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New Tools to Explore Troy

During the Golden Age of Greece the poet Homer wrote of the epic battles between Agamemnon and Priam—the fabled Trojan War. Although the city of Troy was a tourist attraction in Greek and Roman times, by the 1800s its location was lost, and many believed the story was only a myth. Frank Calvert and Heinrich Schliemann thought otherwise, and in the 1870s began excavating an earthen mound in western Turkey, near the Dardanelles. The site did indeed turn out to be the legendary city of Troy, and much more. Different layers—each corresponding to a different city—revealed evidence of a sequence (progression) of human habitation stretching back almost 5000 years.

Although the ruins of Troy have been explored for 130 years, archaeologists have only excavated 10 percent of the site. To help them, NASA scientists are exploring new ways of using remote sensing data. The image above shows Troy and the surrounding image in true color. Taken by the Advanced Land Imager (ALI) aboard the EO-1 satellite, the full-size image has a resolution of 10 meters. The city of Troy is circled, and the body of water to the north is the Dardanelles. These and other sensors may help find the boundaries of a harbor near Trojan-war era Troy that has since filled with sediment, trace the route of a Roman aqueduct that carried water to the city 2000 years ago, locate an ancient cemetary, and map the outer walls.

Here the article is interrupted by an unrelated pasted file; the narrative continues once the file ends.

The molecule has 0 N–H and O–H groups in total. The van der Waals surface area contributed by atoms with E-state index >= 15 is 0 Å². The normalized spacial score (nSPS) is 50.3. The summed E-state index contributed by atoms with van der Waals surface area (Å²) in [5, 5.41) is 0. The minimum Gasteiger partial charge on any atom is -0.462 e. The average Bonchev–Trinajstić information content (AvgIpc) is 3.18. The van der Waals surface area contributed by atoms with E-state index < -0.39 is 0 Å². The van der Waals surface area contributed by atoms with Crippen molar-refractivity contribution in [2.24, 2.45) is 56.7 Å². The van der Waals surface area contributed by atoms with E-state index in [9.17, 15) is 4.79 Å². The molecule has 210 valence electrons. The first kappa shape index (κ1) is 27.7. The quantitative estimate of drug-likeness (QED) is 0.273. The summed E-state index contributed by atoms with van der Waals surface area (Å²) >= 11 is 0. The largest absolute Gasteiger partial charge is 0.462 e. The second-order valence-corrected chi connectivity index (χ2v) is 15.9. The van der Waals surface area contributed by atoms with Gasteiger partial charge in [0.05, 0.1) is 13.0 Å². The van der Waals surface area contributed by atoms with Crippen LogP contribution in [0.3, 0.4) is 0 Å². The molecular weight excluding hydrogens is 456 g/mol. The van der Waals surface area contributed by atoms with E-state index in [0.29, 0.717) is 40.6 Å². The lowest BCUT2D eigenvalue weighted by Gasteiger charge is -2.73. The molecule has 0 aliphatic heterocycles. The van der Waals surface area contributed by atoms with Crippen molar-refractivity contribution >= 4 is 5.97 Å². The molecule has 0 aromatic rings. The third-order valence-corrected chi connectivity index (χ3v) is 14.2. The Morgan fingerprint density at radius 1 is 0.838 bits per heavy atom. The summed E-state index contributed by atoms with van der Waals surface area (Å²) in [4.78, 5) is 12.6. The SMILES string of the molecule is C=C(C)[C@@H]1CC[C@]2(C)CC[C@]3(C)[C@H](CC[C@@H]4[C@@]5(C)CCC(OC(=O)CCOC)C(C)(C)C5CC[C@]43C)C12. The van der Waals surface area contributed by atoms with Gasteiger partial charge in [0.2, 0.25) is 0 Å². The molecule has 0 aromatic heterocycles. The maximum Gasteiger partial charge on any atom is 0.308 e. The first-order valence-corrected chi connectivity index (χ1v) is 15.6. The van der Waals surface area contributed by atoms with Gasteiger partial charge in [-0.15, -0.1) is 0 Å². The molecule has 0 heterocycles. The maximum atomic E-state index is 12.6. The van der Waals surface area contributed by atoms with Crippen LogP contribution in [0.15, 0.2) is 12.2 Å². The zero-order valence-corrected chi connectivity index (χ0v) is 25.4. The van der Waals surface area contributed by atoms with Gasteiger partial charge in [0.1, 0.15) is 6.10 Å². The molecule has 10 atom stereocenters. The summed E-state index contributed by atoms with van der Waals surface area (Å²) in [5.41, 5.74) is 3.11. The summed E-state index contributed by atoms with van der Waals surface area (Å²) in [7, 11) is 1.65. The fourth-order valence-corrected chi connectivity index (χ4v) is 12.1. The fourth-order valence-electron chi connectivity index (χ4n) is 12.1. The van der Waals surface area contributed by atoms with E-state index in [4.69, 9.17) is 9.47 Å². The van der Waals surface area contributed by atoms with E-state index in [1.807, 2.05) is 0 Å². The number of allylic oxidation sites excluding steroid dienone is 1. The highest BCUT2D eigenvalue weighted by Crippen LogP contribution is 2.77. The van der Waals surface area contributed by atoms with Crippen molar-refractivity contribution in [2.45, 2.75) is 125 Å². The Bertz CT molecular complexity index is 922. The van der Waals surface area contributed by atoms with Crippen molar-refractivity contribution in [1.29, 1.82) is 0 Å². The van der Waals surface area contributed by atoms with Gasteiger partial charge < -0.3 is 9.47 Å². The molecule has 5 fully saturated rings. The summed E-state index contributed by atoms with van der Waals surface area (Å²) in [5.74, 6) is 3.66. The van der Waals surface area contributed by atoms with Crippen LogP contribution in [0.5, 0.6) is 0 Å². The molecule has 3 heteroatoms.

A high-resolution image of Troy from the Ikonos satellite, posted previously on the Earth Observatory, reveals more details of the city.

Image courtesy Konstantinos Stefanidis, EO-1 team